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Genome: The Autobiography of a Species in 23 Chapters (1999)

af Matt Ridley

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3,631473,425 (4.07)52
The genome's been mapped. But what does it mean? Arguably the most significant scientific discovery of the new century, the mapping of the twenty-three pairs of chromosomes that make up the human genome raises almost as many questions as it answers. Questions that will profoundly impact the way we think about disease, about longevity, and about free will. Questions that will affect the rest of your life. Genome offers extraordinary insight into the ramifications of this incredible breakthrough. By picking one newly discovered gene from each pair of chromosomes and telling its story, Matt Ridley recounts the history of our species and its ancestors from the dawn of life to the brink of future medicine. From Huntington's disease to cancer, from the applications of gene therapy to the horrors of eugenics, Matt Ridley probes the scientific, philosophical, and moral issues arising as a result of the mapping of the genome. It will help you understand what this scientific milestone means for you, for your children, and for humankind.… (mere)
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A clear and concise account of the state of dna research of today ( )
  LonLucePolak | Oct 21, 2021 |
I read a first edition, so there was a bunch of stuff that I knew to be out of date, and probably more that I didn't notice. I wouldn't recommend it unless you have an updated version.
The science itself is interesting. He's very fond of throwing in baseless conjecture and unfounded opinions, peppered with a bit of sexism and racism, for good measure.

One small example off the top of my head: he said that men are less likely to have themselves tested for Huntington's (a genetic disease which is not sex-linked) because they don't care as much about their families. ( )
  RebeccaBooks | Sep 16, 2021 |
A very interesting, intelligent read.

While I have read reviews deploring Matt Ridley for his deterministic views, I don't catch the criticism. The simple fact is, your genes do determine a particular set of futures, probabilities and potentials, it however does not determine the one future. For all the intelligence you're given by your genes, you can choose to not attend classes and be passed in knowledge by those with less genetic ability.

One criticism: Ridley does let his (conservative) politics invade the science on occasion. For example, his fear of the government somehow owning his genetic code (he doesn't say what they would actually do with it) is more insidious than an insurance company or employer who can (and actually has already done so) discriminate against people despite laws that prevent such practices. ( )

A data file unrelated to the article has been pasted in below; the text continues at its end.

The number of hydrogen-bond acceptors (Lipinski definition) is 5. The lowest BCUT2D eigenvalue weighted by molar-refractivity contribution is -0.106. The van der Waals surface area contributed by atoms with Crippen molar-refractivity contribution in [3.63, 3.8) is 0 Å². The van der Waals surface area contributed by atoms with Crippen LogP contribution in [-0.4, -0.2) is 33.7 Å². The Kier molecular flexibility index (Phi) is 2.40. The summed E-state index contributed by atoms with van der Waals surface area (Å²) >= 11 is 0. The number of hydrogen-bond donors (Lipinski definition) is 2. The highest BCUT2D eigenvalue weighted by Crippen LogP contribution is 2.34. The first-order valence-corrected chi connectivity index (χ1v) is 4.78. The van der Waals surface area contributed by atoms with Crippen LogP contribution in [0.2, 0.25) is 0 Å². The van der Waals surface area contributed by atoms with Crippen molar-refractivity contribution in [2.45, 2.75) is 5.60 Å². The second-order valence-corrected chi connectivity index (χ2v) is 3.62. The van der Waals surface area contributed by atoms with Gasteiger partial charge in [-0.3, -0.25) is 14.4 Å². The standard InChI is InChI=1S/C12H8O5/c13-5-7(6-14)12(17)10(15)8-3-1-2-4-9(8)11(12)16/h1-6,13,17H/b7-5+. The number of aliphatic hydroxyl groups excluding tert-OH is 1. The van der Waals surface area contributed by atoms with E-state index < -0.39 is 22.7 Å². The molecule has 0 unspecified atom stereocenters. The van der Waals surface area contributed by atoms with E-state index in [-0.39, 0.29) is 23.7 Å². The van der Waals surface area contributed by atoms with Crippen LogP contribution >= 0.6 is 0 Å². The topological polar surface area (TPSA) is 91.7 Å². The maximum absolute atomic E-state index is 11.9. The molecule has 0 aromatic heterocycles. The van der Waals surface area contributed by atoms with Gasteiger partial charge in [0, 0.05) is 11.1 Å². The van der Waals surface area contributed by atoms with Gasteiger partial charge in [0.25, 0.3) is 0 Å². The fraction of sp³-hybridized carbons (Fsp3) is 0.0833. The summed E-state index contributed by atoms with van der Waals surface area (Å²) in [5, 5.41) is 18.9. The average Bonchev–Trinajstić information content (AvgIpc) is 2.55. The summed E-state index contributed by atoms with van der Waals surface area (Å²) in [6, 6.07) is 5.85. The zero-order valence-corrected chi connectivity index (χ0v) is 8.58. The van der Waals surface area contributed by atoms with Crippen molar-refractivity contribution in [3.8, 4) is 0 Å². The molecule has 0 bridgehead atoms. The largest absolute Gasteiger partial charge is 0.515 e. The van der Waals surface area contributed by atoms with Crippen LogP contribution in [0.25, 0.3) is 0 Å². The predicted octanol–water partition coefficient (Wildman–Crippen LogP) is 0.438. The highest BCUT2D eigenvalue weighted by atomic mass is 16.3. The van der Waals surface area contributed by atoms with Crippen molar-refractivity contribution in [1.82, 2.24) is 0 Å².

illmunkeys | Apr 22, 2021 |
Some parts of this book were very enlightening, thought provoking, and awe inspiring. Other times when writing about something I knew about, the treatment was simplistic. The author also displays some prejudice on topics of nurture and psychotherapy. ( )
  snash | Feb 2, 2019 |
Not a new book but still listed as one of the best overviews. In fact tells about a lot more than genomes: learning, the nature of scientific truth, basis of morals, the road towards cancer cure, origins of human intelligence - the whole shebang. He gets slated here and there as a Right wing thub-tumper, but there’s little trace of that here. And he writes of complex matters with refreshing translucency. ( )
  vguy | Apr 7, 2018 |
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All forms that perish other forms supply,
(By turns we catch the vital breath and die)
Like bubbles on the sea of matter borne,
They rise, they break, and to that sea return.
- Alexander Pope, An Essay on Man
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FOREWORD
When I began writing this book, the human genome was still a largely unexplored landscape.
CHROMOSOME 1
Life
In the beginning was the word.
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Whereas English books are written in words of variable lengths using twenty-three letters, genomes are written entirely in three-letter words, using only four letters: A, C, G, and T (which stand for adenine, cytosine, guanine and thymine).
(p. 8)
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The genome's been mapped. But what does it mean? Arguably the most significant scientific discovery of the new century, the mapping of the twenty-three pairs of chromosomes that make up the human genome raises almost as many questions as it answers. Questions that will profoundly impact the way we think about disease, about longevity, and about free will. Questions that will affect the rest of your life. Genome offers extraordinary insight into the ramifications of this incredible breakthrough. By picking one newly discovered gene from each pair of chromosomes and telling its story, Matt Ridley recounts the history of our species and its ancestors from the dawn of life to the brink of future medicine. From Huntington's disease to cancer, from the applications of gene therapy to the horrors of eugenics, Matt Ridley probes the scientific, philosophical, and moral issues arising as a result of the mapping of the genome. It will help you understand what this scientific milestone means for you, for your children, and for humankind.

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